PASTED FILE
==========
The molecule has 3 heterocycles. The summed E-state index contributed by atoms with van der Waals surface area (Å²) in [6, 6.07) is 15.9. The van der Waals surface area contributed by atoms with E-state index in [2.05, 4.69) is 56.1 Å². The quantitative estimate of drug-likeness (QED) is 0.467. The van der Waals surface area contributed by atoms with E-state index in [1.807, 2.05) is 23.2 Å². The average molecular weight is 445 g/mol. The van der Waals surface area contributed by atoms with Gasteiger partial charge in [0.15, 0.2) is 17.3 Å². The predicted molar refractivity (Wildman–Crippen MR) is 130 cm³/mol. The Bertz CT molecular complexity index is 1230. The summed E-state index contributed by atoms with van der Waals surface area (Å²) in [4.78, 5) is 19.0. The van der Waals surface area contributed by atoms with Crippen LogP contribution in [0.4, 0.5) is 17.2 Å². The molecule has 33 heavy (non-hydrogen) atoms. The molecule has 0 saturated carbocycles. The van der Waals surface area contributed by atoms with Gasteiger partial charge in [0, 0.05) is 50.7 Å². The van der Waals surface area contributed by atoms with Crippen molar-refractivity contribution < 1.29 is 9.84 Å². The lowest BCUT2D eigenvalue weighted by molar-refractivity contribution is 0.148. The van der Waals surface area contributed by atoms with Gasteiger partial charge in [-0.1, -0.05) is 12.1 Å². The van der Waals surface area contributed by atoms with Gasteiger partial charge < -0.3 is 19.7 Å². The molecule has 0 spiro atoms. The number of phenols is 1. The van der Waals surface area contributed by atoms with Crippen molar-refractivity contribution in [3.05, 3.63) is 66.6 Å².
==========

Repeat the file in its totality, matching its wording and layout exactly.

The molecule has 3 heterocycles. The summed E-state index contributed by atoms with van der Waals surface area (Å²) in [6, 6.07) is 15.9. The van der Waals surface area contributed by atoms with E-state index in [2.05, 4.69) is 56.1 Å². The quantitative estimate of drug-likeness (QED) is 0.467. The van der Waals surface area contributed by atoms with E-state index in [1.807, 2.05) is 23.2 Å². The average molecular weight is 445 g/mol. The van der Waals surface area contributed by atoms with Gasteiger partial charge in [0.15, 0.2) is 17.3 Å². The predicted molar refractivity (Wildman–Crippen MR) is 130 cm³/mol. The Bertz CT molecular complexity index is 1230. The summed E-state index contributed by atoms with van der Waals surface area (Å²) in [4.78, 5) is 19.0. The van der Waals surface area contributed by atoms with Crippen LogP contribution in [0.4, 0.5) is 17.2 Å². The molecule has 33 heavy (non-hydrogen) atoms. The molecule has 0 saturated carbocycles. The van der Waals surface area contributed by atoms with Gasteiger partial charge in [0, 0.05) is 50.7 Å². The van der Waals surface area contributed by atoms with Crippen molar-refractivity contribution < 1.29 is 9.84 Å². The lowest BCUT2D eigenvalue weighted by molar-refractivity contribution is 0.148. The van der Waals surface area contributed by atoms with Gasteiger partial charge in [-0.1, -0.05) is 12.1 Å². The van der Waals surface area contributed by atoms with Gasteiger partial charge < -0.3 is 19.7 Å². The molecule has 0 spiro atoms. The number of phenols is 1. The van der Waals surface area contributed by atoms with Crippen molar-refractivity contribution in [3.05, 3.63) is 66.6 Å².